In one of those little bits of magical serendipity, there was an elite firefighting team called Hot Shots in the area to battle a blaze but, ironically, couldn’t get to the fire due to a snowstorm! Suddenly, there was a large contingent of rugged, fit, outdoor labor available, and that upper loop was cut in rather quickly.
The relationship with the BLM would continue to bear recreational fruit as LAMBA would build on their success with what is the area’s centerpiece trail system, Oil Well Flats.
This former mineral extraction area, which by the way is anything but flat, is loaded with terrain that just screamed to become a trail complex. Working with newly arrived BLM Recreational Planner Kalem Leonard, the partnership managed to efficiently run the planning and environmental wickets and put in place a trail system that rapidly became a favorite of riders all over the state, as well as from neighboring states.
The first iteration of the trail system contained scarcely 10 miles of trail and required plenty of dirt road connections to make good loops. Since opening in 2011, the system has grown, adding top quality singletrack, reducing the need for roads, cutting in better, more interesting trail that cleverly incorporates natural features, and providing stunning views of the surrounding area.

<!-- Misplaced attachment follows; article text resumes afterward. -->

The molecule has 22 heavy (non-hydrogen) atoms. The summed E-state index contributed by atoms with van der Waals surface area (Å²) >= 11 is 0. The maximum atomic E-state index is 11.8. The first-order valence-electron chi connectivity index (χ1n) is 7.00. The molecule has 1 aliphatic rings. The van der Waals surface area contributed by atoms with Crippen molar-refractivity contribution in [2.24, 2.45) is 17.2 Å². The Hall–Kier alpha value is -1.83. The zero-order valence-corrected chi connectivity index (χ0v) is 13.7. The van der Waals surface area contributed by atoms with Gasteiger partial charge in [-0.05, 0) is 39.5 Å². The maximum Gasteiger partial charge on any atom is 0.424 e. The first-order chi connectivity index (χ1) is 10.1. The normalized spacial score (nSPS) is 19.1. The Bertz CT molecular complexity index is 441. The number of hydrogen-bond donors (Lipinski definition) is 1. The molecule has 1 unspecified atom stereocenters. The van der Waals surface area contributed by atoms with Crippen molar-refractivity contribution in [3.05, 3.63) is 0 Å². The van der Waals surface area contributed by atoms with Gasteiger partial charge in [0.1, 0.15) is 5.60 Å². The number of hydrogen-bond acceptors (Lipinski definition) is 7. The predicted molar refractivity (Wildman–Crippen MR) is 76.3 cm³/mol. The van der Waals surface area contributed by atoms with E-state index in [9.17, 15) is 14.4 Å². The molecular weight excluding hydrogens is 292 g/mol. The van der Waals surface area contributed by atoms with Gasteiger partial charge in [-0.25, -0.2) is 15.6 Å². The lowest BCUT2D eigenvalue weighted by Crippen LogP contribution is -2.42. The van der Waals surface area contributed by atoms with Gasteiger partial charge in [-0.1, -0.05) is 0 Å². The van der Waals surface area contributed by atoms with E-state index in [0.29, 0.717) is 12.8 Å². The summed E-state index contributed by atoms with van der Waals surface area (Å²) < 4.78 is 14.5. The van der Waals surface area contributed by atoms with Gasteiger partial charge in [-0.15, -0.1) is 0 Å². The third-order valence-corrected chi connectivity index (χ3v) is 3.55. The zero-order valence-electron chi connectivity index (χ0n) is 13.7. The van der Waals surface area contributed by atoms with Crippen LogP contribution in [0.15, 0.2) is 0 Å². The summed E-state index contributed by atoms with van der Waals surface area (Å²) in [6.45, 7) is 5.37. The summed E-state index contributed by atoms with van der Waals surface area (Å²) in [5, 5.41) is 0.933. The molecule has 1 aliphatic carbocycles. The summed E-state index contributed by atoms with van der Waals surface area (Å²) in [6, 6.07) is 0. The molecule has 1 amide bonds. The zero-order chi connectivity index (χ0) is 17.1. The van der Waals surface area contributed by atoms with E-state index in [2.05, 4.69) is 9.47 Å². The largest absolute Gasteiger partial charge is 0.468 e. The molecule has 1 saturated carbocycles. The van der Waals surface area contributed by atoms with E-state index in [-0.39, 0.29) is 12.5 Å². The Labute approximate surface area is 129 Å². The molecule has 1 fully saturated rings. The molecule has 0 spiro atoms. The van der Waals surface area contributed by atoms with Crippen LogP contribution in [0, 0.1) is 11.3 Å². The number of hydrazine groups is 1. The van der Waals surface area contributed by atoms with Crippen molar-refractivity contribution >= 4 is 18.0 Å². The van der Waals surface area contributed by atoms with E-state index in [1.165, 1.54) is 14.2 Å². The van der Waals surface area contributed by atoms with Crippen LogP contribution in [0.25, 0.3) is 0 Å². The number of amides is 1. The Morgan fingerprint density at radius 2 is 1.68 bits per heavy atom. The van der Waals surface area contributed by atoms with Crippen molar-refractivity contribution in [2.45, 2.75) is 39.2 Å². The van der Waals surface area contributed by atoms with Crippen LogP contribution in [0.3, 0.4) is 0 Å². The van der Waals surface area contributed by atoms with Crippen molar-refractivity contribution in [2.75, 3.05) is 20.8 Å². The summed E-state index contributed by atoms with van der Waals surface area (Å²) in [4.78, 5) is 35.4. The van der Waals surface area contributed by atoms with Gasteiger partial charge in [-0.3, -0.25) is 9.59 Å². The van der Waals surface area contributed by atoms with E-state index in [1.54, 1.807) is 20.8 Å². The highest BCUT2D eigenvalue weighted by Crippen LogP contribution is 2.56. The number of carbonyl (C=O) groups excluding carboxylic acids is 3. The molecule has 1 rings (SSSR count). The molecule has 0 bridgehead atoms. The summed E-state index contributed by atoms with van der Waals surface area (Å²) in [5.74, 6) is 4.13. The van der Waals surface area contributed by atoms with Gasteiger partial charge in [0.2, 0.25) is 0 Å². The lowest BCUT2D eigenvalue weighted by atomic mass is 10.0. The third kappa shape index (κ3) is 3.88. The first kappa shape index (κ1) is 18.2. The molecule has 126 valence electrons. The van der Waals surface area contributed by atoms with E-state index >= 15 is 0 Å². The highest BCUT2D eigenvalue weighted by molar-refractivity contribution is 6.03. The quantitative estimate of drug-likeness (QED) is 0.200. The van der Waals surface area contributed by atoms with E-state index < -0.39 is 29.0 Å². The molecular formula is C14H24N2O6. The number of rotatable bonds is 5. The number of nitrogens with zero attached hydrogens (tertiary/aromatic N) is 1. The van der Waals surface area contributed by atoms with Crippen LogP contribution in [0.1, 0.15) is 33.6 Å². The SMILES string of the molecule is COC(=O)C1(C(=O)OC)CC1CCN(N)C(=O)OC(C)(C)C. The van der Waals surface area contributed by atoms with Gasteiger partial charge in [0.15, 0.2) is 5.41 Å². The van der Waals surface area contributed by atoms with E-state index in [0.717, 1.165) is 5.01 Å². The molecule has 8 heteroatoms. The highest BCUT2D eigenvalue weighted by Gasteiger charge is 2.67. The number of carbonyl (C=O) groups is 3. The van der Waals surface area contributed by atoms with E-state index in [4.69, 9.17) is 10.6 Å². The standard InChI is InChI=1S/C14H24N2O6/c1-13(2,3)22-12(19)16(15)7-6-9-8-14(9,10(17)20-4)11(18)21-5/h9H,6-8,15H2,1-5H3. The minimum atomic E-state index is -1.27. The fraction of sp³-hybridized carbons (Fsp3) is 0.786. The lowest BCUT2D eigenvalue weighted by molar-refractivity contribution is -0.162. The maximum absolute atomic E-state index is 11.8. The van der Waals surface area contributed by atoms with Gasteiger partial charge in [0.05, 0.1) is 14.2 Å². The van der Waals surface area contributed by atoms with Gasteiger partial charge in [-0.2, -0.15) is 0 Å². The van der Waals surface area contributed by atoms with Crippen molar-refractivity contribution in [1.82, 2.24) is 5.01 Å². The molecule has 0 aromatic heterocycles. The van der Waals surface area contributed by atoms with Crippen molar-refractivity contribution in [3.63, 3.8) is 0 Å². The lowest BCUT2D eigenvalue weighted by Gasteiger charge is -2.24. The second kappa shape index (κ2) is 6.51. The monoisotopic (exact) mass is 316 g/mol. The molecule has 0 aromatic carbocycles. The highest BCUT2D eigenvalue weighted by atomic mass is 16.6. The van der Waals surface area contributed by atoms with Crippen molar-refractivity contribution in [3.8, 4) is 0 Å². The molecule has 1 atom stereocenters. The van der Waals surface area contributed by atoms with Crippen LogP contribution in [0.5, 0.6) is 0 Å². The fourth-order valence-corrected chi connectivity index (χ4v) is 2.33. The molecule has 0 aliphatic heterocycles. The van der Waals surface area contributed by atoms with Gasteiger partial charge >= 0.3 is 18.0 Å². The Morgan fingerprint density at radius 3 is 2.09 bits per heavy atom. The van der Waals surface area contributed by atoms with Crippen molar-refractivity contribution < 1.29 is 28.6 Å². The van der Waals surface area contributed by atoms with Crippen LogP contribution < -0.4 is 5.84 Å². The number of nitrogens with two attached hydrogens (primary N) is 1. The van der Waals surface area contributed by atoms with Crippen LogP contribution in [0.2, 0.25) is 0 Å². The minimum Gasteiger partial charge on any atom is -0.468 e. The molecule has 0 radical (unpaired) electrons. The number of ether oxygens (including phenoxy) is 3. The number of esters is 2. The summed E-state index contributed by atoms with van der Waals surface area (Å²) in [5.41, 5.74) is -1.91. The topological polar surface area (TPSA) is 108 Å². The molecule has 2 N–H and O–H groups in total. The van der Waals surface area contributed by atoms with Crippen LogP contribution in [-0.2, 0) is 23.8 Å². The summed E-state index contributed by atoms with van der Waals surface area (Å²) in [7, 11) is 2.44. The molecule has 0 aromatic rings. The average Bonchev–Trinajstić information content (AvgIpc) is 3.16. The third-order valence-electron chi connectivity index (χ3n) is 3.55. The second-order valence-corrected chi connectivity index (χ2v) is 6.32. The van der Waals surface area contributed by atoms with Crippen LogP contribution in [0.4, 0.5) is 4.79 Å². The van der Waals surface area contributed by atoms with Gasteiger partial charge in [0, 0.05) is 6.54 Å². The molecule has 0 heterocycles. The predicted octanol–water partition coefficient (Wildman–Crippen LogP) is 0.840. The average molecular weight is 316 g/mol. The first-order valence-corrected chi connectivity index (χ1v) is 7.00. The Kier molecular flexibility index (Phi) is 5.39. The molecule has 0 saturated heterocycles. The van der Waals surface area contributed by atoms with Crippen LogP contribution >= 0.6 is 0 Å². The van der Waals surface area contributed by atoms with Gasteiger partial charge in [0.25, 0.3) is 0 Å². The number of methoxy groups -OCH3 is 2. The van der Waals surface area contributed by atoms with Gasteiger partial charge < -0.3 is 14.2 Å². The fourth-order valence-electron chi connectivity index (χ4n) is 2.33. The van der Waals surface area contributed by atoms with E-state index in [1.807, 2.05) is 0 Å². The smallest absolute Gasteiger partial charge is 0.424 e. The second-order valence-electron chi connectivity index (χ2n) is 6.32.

Making all this happen required the partnership to grow, and these trails were cut in with the help of Volunteers for Outdoor Colorado, the Youth Corps, and the larger area advocacy and recreational development group, Fremont Adventure Recreation (FAR), with whom LAMBA has merged.
Oil Well Flats is a great system, the type almost any area would be thrilled to have, but LAMBA/FAR and their partners didn’t just look back on their creation and declare mission accomplished. Two more great trail systems would follow.
The South Canyon Trails, which are remarkable for their old-school feel despite being new construction, opened largely because Oil Well Flats had become rather crowded at peak times, and another rugged, scenic system was needed as an alternative.
After securing a $200K Greater Outdoor Colorado (GOCO) Grant and gaining additional support from VOC, the city, and the BLM, it was clear another great trail system was on the horizon. Completing the package was the acquisition of 160 acres of private land leading into the network via a very generous donation by owners Walter and Gloria Schepp.
Remember how this article started off with Cañon City’s most famous landmark, the Royal Gorge? We now come full circle and close with the Royal Gorge.